National Security & Defense

Hope for Brazil as a President Is Impeached

President Dilma Rousseff (Ueslei Marcelino/Reuters)

Brazil took a new step toward institutional normality on Thursday, as its senate approved the impeachment of President Dilma Rousseff and suspended her from office for up to 180 days. The senators will have a final vote on her fate in office by the end of that period. Most likely, she will join the other 11 million unemployed people in the country (10.9 percent of the work force), a number boosted by her failed socialist policies.

This might be a turning point for a country shaken by a political and economic crisis and outraged by a corruption scandal that sent some of Rousseff’s closest allies to jail.

Brazil’s political history contains a sad record of corruption, collectivism, and amateurism. Usually, presidents have been guilty of one or another of these offenses. Fernando Henrique Cardoso, who governed from 1995 to 2002, was a collectivist social democrat whose government was implicated in several corruption accusations, but at least it can’t be said that Cardoso, a former lecturer at Columbia University, was not reasonably prepared for the job. Fernando Collor, who served from 1990 to 1992, was unfit for office and ended up impeached because of rampant corruption, but he at least professed free-market ideas.

Dilma Rousseff, however, is a full representation of the worst of Brazilian politicians: a populist socialist in whose government corruption scandals popped up almost weekly, and as a result of whose ineptitude the country now faces its worst recession ever.

The fact that Rousseff has been suspended from office should be celebrated as a crucial defeat for the Left in South America.

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The new president, Michel Temer, is 75, an experienced politician, and a respected constitutionalist. His political party, the PMDB, has not seemed to care for ideas as much as it has for positions in the administration; when the populist leftists were in control, the PMDB held some of these offices. But, now that public opinion is moving in another direction, so is PMDB. There is unprecedented public pressure for a smaller, more efficient government whose diplomacy will not align with leftist dictatorships and that will not try to suppress the traditional values of the country’s mostly Christian population.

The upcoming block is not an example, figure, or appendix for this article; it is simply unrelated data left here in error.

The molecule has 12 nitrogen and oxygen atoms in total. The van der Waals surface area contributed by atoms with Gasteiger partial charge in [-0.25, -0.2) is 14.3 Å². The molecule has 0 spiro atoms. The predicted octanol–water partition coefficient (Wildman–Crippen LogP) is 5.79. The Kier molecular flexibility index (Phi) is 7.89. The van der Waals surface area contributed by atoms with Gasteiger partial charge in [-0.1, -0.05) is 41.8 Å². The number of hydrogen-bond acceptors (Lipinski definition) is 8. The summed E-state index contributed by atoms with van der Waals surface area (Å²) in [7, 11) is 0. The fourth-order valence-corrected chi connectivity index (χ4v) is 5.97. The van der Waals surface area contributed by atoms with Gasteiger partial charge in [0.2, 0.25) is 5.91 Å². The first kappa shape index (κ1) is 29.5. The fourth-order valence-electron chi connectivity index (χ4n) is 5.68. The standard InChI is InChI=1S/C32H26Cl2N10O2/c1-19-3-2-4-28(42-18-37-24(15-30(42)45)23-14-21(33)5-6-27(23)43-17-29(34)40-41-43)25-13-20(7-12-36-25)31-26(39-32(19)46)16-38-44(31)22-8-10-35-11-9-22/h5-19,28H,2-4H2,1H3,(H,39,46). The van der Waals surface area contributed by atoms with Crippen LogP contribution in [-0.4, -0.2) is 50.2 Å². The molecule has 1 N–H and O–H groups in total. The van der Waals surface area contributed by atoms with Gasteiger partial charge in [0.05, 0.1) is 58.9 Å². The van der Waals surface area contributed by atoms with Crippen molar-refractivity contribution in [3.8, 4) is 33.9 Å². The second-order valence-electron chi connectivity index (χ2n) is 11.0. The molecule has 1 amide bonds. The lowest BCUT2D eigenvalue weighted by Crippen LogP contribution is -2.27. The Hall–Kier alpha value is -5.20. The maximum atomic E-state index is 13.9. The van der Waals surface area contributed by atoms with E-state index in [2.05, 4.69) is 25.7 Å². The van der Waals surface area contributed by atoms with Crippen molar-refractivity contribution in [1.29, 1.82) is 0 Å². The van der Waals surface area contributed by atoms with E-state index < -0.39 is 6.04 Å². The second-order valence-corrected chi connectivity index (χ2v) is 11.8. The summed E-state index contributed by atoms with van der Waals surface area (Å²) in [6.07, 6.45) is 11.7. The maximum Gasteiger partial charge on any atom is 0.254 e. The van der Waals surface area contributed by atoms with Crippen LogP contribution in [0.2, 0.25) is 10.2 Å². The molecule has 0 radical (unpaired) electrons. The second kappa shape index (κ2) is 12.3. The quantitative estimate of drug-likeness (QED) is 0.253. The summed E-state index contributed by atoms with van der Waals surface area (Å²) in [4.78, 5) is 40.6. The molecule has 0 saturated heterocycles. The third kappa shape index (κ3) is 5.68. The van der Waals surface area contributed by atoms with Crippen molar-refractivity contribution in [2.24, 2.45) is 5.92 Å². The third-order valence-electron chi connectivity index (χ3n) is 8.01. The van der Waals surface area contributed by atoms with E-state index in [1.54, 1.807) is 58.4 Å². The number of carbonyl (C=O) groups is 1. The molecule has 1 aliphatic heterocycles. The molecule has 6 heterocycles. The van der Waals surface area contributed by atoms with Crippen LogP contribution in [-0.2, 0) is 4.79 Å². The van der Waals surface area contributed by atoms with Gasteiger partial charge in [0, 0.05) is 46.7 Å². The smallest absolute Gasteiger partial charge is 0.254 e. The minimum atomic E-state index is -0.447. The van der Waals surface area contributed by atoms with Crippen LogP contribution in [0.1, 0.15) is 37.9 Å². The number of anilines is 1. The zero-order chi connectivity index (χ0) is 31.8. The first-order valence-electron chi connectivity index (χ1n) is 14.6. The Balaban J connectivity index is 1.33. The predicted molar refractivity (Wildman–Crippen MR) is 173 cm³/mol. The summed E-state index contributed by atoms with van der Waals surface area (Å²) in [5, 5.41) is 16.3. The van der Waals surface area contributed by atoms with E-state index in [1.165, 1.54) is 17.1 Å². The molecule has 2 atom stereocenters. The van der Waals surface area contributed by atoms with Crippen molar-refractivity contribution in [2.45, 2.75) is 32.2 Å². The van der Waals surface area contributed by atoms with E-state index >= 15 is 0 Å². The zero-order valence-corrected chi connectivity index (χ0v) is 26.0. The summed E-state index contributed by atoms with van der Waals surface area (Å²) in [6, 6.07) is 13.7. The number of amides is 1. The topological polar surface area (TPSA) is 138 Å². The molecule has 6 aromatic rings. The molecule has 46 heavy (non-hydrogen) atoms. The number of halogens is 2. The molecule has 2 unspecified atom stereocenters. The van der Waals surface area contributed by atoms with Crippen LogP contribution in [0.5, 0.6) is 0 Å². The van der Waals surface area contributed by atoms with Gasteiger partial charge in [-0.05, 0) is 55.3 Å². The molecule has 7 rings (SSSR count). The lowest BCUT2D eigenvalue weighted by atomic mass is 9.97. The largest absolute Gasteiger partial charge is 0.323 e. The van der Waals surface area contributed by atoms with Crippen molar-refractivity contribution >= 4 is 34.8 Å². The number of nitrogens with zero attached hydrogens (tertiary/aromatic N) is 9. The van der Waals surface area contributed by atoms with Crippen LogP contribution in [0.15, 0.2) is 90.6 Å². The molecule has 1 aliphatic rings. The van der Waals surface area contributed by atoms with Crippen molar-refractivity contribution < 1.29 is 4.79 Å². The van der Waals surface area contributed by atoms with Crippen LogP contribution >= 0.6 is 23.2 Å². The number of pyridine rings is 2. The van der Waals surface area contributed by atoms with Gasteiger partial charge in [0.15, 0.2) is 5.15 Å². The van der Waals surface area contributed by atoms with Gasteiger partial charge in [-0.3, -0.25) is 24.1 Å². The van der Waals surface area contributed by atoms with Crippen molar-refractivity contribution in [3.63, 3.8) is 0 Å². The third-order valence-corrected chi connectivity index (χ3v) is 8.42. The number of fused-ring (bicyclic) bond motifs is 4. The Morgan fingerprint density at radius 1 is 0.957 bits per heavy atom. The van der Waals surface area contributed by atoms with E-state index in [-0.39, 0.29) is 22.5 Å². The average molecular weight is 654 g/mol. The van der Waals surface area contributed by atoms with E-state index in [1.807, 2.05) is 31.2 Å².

Right after Rousseff’s suspension, Temer announced a new cabinet with a mix of moderates, social democrats, and a few conservatives. He has already shut down nine ministries (from the 32 of his predecessor) and promised to implement an orthodox fiscal policy. He also said he intends to give more autonomy to states and municipalities, reversing the centralization trend of the 13 years of Workers’-party rule.

It is yet to be seen, however, whether Temer will be able to dismantle the left-wing machine Rousseff and her predecessor, Luiz Inácio Lula da Silva, built in Brazilian institutions.

#share#Public universities were turned into indoctrination centers. Portions of the press were coopted with public money. Unions, students’ associations, and the semi-military Landless Workers Movement (which in theory fights for agrarian reform, but actually works full-time to advance socialism) act as arms of the Workers’ party and now vow to spread chaos to fight the “illegitimate” Temer administration.

Brazil is improving. It is changing from terrible to somewhat mediocre.

As a reminder of the radicalism Brazil was freed from, Rousseff gave her last speech this Thursday with the confessed illegal abortionist Eleonora Menicucci, who was in charge of the extravagant Secretariat of Policies for Women, at her side. A few steps from Rousseff, journalists were threatened by leftist militants, and three reporters were assaulted by anti-impeachment “demonstrators.”

Temer’s administration may not turn out to be all that impressive; many of his political allies have benefited from corruption during the Rousseff years. But this must not obscure the fact that Brazil is improving. It is changing from terrible to somewhat mediocre.

Anybody who wants to understand what is changing in Brazil should look not at the Presidential Palace, but at the streets. The surge of a consistent, nonpartisan opposition rooted in libertarian and conservative movements was crucial to the impeachment of Rousseff. Since 2015, the country has had the largest street demonstrations in its history. These were crucial in convincing the lower house and the senate to depose the president. The next steps the nation will take will also depend on the influence of these new forces.


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